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New disclosures rock Sante Fe: professor admits to affair with Sanchez.

Professor admits to affair with Sanchez

ALBUQUERQUE - Shock waves continued to rock the Santa Fe archdiocese last week as new reports about Archbishop Robert Sanchez's alleged sexual indiscretions surfaced in the local media.

Local newspapers reported March 12 that one of five women who claims to have had an affair with Sanchez is Judy Maloof, a professor of Spanish and Portuguese at Ohio State University. Maloof, now in her 30s, is a member of a prominent New Mexico family that has conducted an annual fund-raiser named for Sanchez.

Archdiocesan officials have said Sanchez, 59, had relationships with five women in the 1970s and |80s but declined to say whether they were sexual in nature. Sanchez, who publicly apologized for any harm his actions have caused, is reportedly out of town on retreat.

Allegations by five women - three on videotape and two by affidavit - who have accused the archbishop of having sexual liaisons with them were to have appeared on a CBS "60 Minutes" segment possibly as early as March 21.

The Albuquerque Tribune reported that Maloof's affair with Sanchez supposedly began after her 1975 graduation from St. Pius High School, where Sanchez then taught and served as a counselor. Quoting unidentified sources, the paper said Sanchez ended the affair in 1979. Sanchez was ordained a bishop in 1974.

Also on March 12, psychologist John Salazar, who has been giving depositions in the sexual abuse cases, told news media here that in the late 1970s he provided 25 to 30 therapy sessions to a woman who said she had a three-year affair with the archbishop. Salazar declined to name the woman.

According to Salazar, Sanchez had promised the woman he would marry her after seeking dispensation from his priestly vows.

The woman, said Salazar, told him that the archbishop had consulted the Vatican about his affair and that he had been persuaded to stay in the priesthood.

Salazar said the woman, who was a devout Catholic, left the church because of the alleged involvement with Sanchez.

Salazar's name surfaced again March 13, when news media reported the therapist had given a deposition in a suit filed March 12 against the Servants of the Paraclete (NCR, Feb. 26).

The deposition claims the Paraclete, an order whose ministry includes work with priest sexual abusers, purchased a Caribbean island in the mid-1960s and considered using it as a "prison for pedophile priests."

The suit claims this "clearly" indicates "Servants of the Paraclete knew ... that pedophile priests posed a clear and present danger to the well-being of children in New Mexico." The suit seeks compensation for damages caused by alleged negligence by the Paracletes. According to another lawsuit filed last month by Bruce Pasternack, a lawyer representing more than 40 alleged sexual abuse victims, the Paracletes released pedophile priests into the community despite a 1967 warning by Salazar to then Santa Fe Archbishop James Davis that such priests ought not be released for parish work.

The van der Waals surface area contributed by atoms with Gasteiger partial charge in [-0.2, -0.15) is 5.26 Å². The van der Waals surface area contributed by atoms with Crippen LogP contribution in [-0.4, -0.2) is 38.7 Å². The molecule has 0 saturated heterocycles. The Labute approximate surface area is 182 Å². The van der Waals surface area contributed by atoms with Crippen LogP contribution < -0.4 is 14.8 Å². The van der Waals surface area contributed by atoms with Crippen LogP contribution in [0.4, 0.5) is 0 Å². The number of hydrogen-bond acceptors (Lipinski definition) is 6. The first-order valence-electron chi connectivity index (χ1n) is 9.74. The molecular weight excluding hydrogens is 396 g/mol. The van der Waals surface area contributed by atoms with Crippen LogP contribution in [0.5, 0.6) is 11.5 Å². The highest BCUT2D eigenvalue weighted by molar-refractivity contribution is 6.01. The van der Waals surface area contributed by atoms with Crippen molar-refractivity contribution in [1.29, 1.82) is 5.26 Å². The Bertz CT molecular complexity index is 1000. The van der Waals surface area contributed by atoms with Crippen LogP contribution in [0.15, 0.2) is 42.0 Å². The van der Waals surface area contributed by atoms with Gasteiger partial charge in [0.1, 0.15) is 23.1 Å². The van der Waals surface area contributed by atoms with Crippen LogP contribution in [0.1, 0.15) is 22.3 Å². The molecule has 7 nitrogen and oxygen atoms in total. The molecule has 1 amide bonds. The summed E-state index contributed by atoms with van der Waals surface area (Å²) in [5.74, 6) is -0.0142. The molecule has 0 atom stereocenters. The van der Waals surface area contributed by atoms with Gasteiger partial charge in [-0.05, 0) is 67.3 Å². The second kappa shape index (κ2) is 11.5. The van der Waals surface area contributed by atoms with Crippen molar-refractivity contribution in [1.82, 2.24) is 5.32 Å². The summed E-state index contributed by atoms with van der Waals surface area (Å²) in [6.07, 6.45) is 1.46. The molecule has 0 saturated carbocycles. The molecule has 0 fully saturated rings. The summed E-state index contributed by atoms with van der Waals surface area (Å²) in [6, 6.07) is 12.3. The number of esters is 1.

Meanwhile, Allen Conrad, attorney for the Jemez Springs treatment center, blamed Salazar for the release of priests into New Mexico parishes in a deposition made public March 15. He told local media that Salazar opposed the Caribbean island idea and instead advocated a program of gradually reintroducing priests into the community.

In related developments, Pasternarck has been accused of releasing information about the archbishop's alleged affairs.

Attorney Ron Koch, who represents a former priest accused of sexual abuse, claimed in a March 12 District Court motion that Pasternack went to the news media with allegations about the archbishop in order to gain leverage for a settlement in sexual abuse cases.

The motion asked a four-judge panel to investigate Pasternack's role in giving "60 Minutes" information related to the affairs.

Pasternack denied Koch's allegations. "60 Minutes" producer Ty Kim told local reporters he had been working on the story long before talking to Pasternack.

Archdiocese Chancellor Ron Wolf said that at a Jan. 22 meeting with Sanchez, Pasternack had urged settlement but had not tried to use information about the archbishop's alleged sexual affairs for leverage. However, other reports contend Wolf said Pasternack had tried to pressure the archdiocese into settling.

Meanwhile, letters and calls from parishioners flooded the archdiocese calling for the archbishop to continue his ministry. And supporters drafted a petition to be sent to the Vatican saying Sanchez "has been a strong leader in New Mexico" and "we forgive his acts in the past, as befits |reconciliation.'"
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Title Annotation:Archbishop Robert Sanchez; Judy Maloof
Author:Burbank, James
Publication:National Catholic Reporter
Article Type:Biography
Date:Mar 26, 1993
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